However, many of the other suggestions the author urges the reader to try, are things I already do. I don’t have cable, so mainstream media talking heads aren’t constantly infiltrating my head, which keeps those trendy catchphrases out of my vocabulary as well. I read print papers, and read lots and lots of books, which is advice I can get behind.

The author does offer up a few suggested fiction and nonfiction titles that tie into his philosophies, and I do intend to read a few of them.

I believe the author offers sound advice. If you learn the mistakes made by failed democracies, learn your history, make yourself aware, learn to think for yourself, I believe you will have equipped yourself with enough intellect and armor to make informed choices and be prepared for the worst case scenario.

“If none of us is prepared to die for freedom, then all of us will die under tyranny”

I hope people will not view this book simply as a comparison between Trump and Hitler, because while it may be difficult not to make those parallels right now, this book is one that reminds us that ‘History doesn’t repeat, but it does instruct’. It is a book that will be important, and relevant, not just for the here and now, but for all future eras of time, as well.





Timothy Snyder is Housum Professor of History at Yale University and a permanent fellow at the Institute for Human Sciences. He received his doctorate from the University of Oxford in 1997, where he was a British Marshall Scholar. He has held fellowships in Paris, Vienna, and Warsaw, and an Academy Scholarship at Harvard.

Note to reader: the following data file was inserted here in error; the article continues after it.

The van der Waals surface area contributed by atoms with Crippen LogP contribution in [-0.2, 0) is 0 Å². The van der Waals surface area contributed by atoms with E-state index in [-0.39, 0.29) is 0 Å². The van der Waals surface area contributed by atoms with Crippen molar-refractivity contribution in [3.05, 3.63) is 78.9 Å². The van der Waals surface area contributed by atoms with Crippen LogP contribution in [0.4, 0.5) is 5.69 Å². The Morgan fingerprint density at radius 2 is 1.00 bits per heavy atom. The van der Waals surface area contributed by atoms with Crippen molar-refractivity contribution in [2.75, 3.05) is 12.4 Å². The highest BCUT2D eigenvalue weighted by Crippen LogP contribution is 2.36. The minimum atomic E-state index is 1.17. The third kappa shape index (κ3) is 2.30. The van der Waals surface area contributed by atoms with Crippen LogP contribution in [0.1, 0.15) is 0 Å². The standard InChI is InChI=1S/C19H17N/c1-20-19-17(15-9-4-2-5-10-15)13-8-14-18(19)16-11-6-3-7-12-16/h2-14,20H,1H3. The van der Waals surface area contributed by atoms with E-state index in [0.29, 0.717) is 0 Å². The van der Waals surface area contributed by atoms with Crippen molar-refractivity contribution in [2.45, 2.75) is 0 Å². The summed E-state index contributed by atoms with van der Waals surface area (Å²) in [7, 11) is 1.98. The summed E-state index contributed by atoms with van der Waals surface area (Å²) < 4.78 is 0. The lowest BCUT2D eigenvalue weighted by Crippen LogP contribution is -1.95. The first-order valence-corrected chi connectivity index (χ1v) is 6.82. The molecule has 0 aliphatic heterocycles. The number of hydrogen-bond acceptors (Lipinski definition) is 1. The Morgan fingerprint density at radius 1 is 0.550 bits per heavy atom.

His most recent book is Black Earth: The Holocaust as History and Warning, published in September 2015 by Crown Books. He is author also of Bloodlands: Europe Between Hitler and Stalin (2010), a history of Nazi and Soviet mass killing on the lands between Berlin and Moscow. A New York Times bestseller and a book of the year according to The Atlantic, The Independent, The Financial Times, the Telegraph, and the New Statesman, it has won twelve awards including the Emerson Prize in the Humanities, a Literature Award from the American Academy of Arts and Letters, the Leipzig Award for European Understanding, and the Hannah Arendt Prize in Political Thought.

His other award-winning publications include Nationalism, Marxism, and Modern Central Europe: A Biography of Kazimierz Kelles-Krauz (1998); The Reconstruction of Nations: Poland, Ukraine, Lithuania, Belarus, 1569-1999 (2003); Sketches from a Secret War: A Polish Artist's Mission to Liberate Soviet Ukraine (2005); The Red Prince: The Secret Lives of A Habsburg Archduke (2008), and Bloodlands: Europe Between Hitler and Stalin (2010).

Snyder helped Tony Judt to compose a thematic history of political ideas and intellectuals in politics, Thinking the Twentieth Century (2012). He is also the co-editor of Stalin and Europe: Terror, War, Domination and Wall Around the West: State Power and Immigration Controls in Europe and North America (2001).

Snyder was the recipient of an inaugural Andrew Carnegie Fellowship in 2015. He is a member of the Committee on Conscience of the United States Holocaust Memorial Museum and sits on the advisory council of the Yivo Institute for Jewish Research Research.

He teaches undergraduate and graduate courses in modern East European political history.